Albertina Nakale Windhoek-Communal farmers in the Zambezi Region have accused the Agro Marketing and Trading Agency (AMTA) of ripping them off by offering them peanuts when buying grains from them to be stored in the national silos. Namibia has a capacity of about 22,900 tonnes of grain while 4,000 of these grains are derived from last year’s harvest. Although these aggrieved farmers are now stranded with a grain surplus following this year’s bumper harvest, the subsistence farmers are complaining AMTA is not offering them a competitive market-related price for their grain which they worked hard to produce. They complain that AMTA is offering them about N$4,680 per tonne of grain, which they say is way too little. Therefore, farmers in Zambezi have demanded that government increase the price charged per tonne to at least more than N$5,000. In an interview the Zambezi Regional Governor Lawrence Sampofu confirmed that farmers are unhappy over the prices offered for grain by AMTA. He noted farmers are very happy with their bumper harvest this year and AMTA is busing buying such grains. “Most of them have sold their surplus grains. The only complaint we got is that prices offered by AMTA are very low. They say AMTA is charged for transport therefore the farmers are complaining that they are not being assisted. They want the price of grain per tonne to be increased,” Sampofu stated. Contacted for comment, AMTA managing director Lucas Lungameni said prices are not determined by them, but rather by the Namibian Agronomic Board (NAB). He said every year before the ploughing season, the NAB normally sits with stakeholders including producers and millers to determine the price to be charged for the next season. “That price is set and they sign an agreement. That is what we call a floor price for the country. Meaning you can’t go down from that price, but you can go up – it’s not a ceiling,” Lungameni explained. He added AMTA and the millers are using the set floor price. He noted AMTA went an extra mile to go in the villages and collect the grains to help cut transport costs for farmers. “We are also charging but it’s very minimal than what they are paying if they have to take it to a miller or to Katima Mulilo by themselves. If they must bring it to Otavi where there is Namib Mills it is even worse because they must pay the transport costs,” he reacted. He said such a price is determined on a mill door – meaning such a price is only applicable when one delivers at a mill. He said the prices they offer are reasonable, adding that currently they offer close to N$5,000 per tonne of grain. He said the current price AMTA is offering is good compared to prices offered to farmers in South Africa, which are in the range of N$3,000. He said this is the reason why in most cases Namibian millers prefer to import rather than buy locally. “Outside it’s cheap and our prices are determined by a floor price because you can’t pay below that which is good for the country, since we are a net importer,” he explained. According to him, Namibia currently has a bumper harvest of about 70,000 tonnes, while the country’s consumption is normally above 150,000 tonnes. “This means that is just half of what we locally consume. If we pay our farmers well, we still have room to improve and millers still have a chance to import cheaper because it’s on a 50/50 basis. That’s why I said for us it’s good because we normally give best prices for our farmers and we encourage them to produce. On the other hand, our millers are also importing – meaning if they buy expensive here then they will offset that markup from the local market with the imported one,” he maintained. The governor said farmers are already preparing their fields for the next ploughing season. He encouraged farmers in the region to work hard in their fields, saying it’s an opportunity to harvest more and tackle food insecurity.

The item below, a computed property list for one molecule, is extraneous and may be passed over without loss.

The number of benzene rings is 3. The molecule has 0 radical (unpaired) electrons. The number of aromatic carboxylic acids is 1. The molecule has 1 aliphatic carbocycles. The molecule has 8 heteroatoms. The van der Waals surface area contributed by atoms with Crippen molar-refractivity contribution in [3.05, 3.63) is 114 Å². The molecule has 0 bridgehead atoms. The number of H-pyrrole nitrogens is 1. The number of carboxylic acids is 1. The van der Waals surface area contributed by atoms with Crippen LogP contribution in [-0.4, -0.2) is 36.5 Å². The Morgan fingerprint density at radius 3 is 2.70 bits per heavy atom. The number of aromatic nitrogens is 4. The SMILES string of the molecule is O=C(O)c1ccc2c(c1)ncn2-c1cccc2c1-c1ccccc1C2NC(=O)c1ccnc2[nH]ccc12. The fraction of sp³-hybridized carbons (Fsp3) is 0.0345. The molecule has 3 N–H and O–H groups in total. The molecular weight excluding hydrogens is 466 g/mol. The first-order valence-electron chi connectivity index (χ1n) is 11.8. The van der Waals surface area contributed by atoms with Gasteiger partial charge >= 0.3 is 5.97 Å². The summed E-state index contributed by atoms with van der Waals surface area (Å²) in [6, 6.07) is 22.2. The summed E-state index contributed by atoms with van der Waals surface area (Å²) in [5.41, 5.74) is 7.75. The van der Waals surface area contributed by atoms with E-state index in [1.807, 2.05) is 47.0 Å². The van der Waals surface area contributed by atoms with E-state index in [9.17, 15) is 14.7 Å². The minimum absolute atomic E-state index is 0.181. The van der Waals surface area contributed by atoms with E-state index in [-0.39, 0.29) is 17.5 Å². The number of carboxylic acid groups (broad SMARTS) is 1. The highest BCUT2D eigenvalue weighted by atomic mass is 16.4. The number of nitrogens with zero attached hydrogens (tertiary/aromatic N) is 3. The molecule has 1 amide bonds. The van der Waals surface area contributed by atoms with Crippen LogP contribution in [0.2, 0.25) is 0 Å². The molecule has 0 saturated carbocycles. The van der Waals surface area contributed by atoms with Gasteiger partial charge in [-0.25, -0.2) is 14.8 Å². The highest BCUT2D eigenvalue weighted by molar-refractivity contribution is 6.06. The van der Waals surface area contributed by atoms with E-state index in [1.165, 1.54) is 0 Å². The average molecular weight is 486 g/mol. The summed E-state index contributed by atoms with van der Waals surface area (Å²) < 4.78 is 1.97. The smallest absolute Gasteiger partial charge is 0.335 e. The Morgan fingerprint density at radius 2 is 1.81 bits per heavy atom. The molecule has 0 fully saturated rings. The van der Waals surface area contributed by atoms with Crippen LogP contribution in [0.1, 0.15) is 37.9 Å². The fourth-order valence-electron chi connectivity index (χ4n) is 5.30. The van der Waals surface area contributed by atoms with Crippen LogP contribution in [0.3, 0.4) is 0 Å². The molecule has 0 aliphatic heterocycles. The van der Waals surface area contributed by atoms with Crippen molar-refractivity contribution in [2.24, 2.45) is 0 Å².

2017-09-04 10:23:36 1 years ago